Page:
I happened to be in San Francisco for the opening of the How Wine Became Modern exhibit at the Museum of Modern Art. The exhibit focuses on the year 1976 as the beginning of modern winemaking. The photograph above is a section of the piece titled The Judgment of Paris, 1976. It depicts a parody of The Last Supper. A blind tasting of French and Californian wines was conducted with shocking results. Even French experts found New World wines being made of superior quality. This scandalous scene was depicted in the 2008 film, "Bottle Shock." With this as the starting point of modern winemaking, the exhibit displays the diversity of wine stemware and exotic decanters, aroma samples and various fads of descriptors and flavor adjectives, soil samples from different winemaking regions and definitions of terroir, and a collection of different wine labels and marketing appeals.
There were two parts of the exhibit that I most enjoyed. The design of wineries and modern architecture was inspiring in both form and function. Perhaps the most relevant part of an exhibit entitled "How Wine Became Modern," was left strangely understated; the actual techniques and technologies of truly modern winemaking. Paul Draper, the chief winemaker at Ridge Winery, describes the scene. "In California for at least the last ten or fifteen years we have heard that the wines are now made in the vineyard. What is not mentioned is that in most cases they are then remade in the winery."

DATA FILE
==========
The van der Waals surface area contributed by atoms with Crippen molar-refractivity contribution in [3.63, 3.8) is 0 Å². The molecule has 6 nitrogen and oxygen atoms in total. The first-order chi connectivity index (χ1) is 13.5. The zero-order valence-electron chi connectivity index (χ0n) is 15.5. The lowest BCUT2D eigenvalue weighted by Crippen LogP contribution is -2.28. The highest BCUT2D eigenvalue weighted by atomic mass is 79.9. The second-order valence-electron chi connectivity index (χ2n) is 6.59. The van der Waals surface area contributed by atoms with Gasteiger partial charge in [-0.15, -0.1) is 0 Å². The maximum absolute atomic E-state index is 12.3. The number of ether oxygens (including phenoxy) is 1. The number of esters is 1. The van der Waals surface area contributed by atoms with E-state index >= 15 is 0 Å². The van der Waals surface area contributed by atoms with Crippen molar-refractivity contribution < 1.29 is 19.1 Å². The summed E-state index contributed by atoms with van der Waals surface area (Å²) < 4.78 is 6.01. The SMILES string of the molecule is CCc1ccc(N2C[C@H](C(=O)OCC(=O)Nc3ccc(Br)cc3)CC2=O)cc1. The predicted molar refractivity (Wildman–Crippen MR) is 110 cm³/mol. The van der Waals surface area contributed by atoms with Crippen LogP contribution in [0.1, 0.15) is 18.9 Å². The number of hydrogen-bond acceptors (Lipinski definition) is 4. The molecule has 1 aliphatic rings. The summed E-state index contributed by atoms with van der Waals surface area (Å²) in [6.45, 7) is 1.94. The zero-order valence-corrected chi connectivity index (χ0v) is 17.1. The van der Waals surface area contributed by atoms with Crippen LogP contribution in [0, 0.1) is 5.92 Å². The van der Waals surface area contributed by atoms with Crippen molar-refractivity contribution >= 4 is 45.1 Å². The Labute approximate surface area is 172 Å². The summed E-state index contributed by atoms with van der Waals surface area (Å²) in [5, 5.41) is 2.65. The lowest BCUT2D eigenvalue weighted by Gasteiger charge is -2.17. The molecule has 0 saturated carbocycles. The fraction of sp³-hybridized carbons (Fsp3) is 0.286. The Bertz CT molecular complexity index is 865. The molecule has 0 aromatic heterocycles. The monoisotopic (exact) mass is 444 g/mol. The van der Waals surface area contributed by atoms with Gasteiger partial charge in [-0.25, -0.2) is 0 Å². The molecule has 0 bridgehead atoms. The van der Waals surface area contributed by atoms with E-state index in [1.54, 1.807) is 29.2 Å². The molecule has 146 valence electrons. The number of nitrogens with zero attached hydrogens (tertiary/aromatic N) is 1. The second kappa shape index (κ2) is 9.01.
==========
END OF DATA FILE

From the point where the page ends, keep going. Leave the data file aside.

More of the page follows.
The technology Mr. Draper refers to includes not only the architectural facilities, with precise controls of temperature, sophisticated pumps and presses, but also the chemistry of winemaking itself. What that means for today's winemaker is more precise control by means of a wide array of additives, from powdered tannins, yeast superfoods and nutrients, to oak chips, advanced fining and filtering agents supplied by companies like Laffort and Lallemand, Gusmer Enterprises and Scott Laboratories. These companies can also provide analytical services to measure your titratable acidity versus volatile acidity, malic acid, pH levels and whatever else you want to know. Today, many great winemakers use additives to some degree, like the often called "Viagra of winemaking," diammonium phosphate. DAP is a nutrient that supplies yeast with the nitrogen it requires get the job done, and one of many common nutrients used to control modern fermentation.
These are the techniques rarely advertised by wineries. It seemed to me as I was leaving the museum that this portion of the exhibit could have run away with the show, but instead was left as secretive as by the industry itself. Perhaps they want to maintain the romance of nature in a bottle, or perhaps they fear the notion of cheating. Whether that means cheating nature or cheating the consumer may be reason enough to let the juice speak for itself. Like any great tool when used properly, it only enhances and not merely imitates, the fundamental work of the artisan. Maybe one day, the public will be ready to know more about the product.